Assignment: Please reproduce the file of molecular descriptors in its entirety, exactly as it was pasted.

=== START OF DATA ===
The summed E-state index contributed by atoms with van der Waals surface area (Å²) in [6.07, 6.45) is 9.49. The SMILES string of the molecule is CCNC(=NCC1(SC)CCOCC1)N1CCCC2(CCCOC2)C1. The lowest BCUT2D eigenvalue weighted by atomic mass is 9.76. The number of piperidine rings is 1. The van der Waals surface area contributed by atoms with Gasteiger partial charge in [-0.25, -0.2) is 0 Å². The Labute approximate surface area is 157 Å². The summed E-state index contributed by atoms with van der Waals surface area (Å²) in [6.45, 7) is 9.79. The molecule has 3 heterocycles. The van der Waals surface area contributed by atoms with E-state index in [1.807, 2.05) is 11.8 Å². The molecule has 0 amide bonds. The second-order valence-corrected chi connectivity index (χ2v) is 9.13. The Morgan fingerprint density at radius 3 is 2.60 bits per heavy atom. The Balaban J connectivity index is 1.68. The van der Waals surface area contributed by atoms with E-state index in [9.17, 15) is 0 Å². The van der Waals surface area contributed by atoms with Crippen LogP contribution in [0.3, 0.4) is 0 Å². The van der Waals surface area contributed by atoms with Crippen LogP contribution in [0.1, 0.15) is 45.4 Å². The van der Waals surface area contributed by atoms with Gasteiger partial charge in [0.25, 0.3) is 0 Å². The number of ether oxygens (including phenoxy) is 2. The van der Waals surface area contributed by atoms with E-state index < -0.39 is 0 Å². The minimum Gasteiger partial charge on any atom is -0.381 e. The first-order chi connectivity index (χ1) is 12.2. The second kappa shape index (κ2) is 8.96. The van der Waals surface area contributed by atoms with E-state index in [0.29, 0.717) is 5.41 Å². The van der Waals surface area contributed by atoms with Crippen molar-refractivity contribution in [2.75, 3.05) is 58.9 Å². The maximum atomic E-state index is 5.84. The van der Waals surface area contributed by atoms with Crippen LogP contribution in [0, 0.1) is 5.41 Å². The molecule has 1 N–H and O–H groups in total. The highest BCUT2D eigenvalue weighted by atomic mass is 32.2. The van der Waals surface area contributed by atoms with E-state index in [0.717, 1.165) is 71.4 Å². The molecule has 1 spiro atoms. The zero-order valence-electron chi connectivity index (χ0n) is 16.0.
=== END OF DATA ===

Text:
The summed E-state index contributed by atoms with van der Waals surface area (Å²) in [6.07, 6.45) is 9.49. The SMILES string of the molecule is CCNC(=NCC1(SC)CCOCC1)N1CCCC2(CCCOC2)C1. The lowest BCUT2D eigenvalue weighted by atomic mass is 9.76. The number of piperidine rings is 1. The van der Waals surface area contributed by atoms with Gasteiger partial charge in [-0.25, -0.2) is 0 Å². The Labute approximate surface area is 157 Å². The summed E-state index contributed by atoms with van der Waals surface area (Å²) in [6.45, 7) is 9.79. The molecule has 3 heterocycles. The van der Waals surface area contributed by atoms with E-state index in [1.807, 2.05) is 11.8 Å². The molecule has 0 amide bonds. The second-order valence-corrected chi connectivity index (χ2v) is 9.13. The Morgan fingerprint density at radius 3 is 2.60 bits per heavy atom. The Balaban J connectivity index is 1.68. The van der Waals surface area contributed by atoms with E-state index in [9.17, 15) is 0 Å². The van der Waals surface area contributed by atoms with Crippen LogP contribution in [0.3, 0.4) is 0 Å². The van der Waals surface area contributed by atoms with Crippen LogP contribution in [0.1, 0.15) is 45.4 Å². The van der Waals surface area contributed by atoms with Gasteiger partial charge in [0.25, 0.3) is 0 Å². The number of ether oxygens (including phenoxy) is 2. The van der Waals surface area contributed by atoms with E-state index < -0.39 is 0 Å². The minimum Gasteiger partial charge on any atom is -0.381 e. The first-order chi connectivity index (χ1) is 12.2. The second kappa shape index (κ2) is 8.96. The van der Waals surface area contributed by atoms with E-state index in [0.29, 0.717) is 5.41 Å². The van der Waals surface area contributed by atoms with Crippen molar-refractivity contribution in [2.75, 3.05) is 58.9 Å². The maximum atomic E-state index is 5.84. The van der Waals surface area contributed by atoms with Crippen LogP contribution in [0, 0.1) is 5.41 Å². The molecule has 1 N–H and O–H groups in total. The highest BCUT2D eigenvalue weighted by atomic mass is 32.2. The van der Waals surface area contributed by atoms with E-state index in [0.717, 1.165) is 71.4 Å². The molecule has 1 spiro atoms. The zero-order valence-electron chi connectivity index (χ0n) is 16.0.